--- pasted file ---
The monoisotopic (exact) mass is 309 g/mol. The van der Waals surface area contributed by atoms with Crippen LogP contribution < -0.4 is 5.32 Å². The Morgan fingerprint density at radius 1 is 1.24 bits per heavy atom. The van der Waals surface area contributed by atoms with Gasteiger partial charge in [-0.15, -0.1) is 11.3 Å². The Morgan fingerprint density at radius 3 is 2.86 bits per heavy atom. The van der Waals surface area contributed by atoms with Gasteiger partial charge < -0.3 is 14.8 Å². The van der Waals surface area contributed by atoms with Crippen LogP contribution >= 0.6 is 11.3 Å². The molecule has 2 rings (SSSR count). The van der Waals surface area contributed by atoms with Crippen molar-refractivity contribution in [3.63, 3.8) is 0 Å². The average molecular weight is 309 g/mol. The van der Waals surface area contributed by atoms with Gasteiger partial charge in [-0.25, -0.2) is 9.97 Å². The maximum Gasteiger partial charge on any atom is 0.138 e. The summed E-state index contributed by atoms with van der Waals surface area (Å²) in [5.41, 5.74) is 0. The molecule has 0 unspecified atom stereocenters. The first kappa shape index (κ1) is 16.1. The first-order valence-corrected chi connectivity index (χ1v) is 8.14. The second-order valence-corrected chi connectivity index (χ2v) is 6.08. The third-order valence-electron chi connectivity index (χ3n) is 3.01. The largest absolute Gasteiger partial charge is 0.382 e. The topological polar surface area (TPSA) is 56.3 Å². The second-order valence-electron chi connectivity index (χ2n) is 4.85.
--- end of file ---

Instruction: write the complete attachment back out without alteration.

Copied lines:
The monoisotopic (exact) mass is 309 g/mol. The van der Waals surface area contributed by atoms with Crippen LogP contribution < -0.4 is 5.32 Å². The Morgan fingerprint density at radius 1 is 1.24 bits per heavy atom. The van der Waals surface area contributed by atoms with Gasteiger partial charge in [-0.15, -0.1) is 11.3 Å². The Morgan fingerprint density at radius 3 is 2.86 bits per heavy atom. The van der Waals surface area contributed by atoms with Gasteiger partial charge < -0.3 is 14.8 Å². The van der Waals surface area contributed by atoms with Crippen LogP contribution >= 0.6 is 11.3 Å². The molecule has 2 rings (SSSR count). The van der Waals surface area contributed by atoms with Crippen molar-refractivity contribution in [3.63, 3.8) is 0 Å². The average molecular weight is 309 g/mol. The van der Waals surface area contributed by atoms with Gasteiger partial charge in [-0.25, -0.2) is 9.97 Å². The maximum Gasteiger partial charge on any atom is 0.138 e. The summed E-state index contributed by atoms with van der Waals surface area (Å²) in [5.41, 5.74) is 0. The molecule has 0 unspecified atom stereocenters. The first kappa shape index (κ1) is 16.1. The first-order valence-corrected chi connectivity index (χ1v) is 8.14. The second-order valence-corrected chi connectivity index (χ2v) is 6.08. The third-order valence-electron chi connectivity index (χ3n) is 3.01. The largest absolute Gasteiger partial charge is 0.382 e. The topological polar surface area (TPSA) is 56.3 Å². The second-order valence-electron chi connectivity index (χ2n) is 4.85.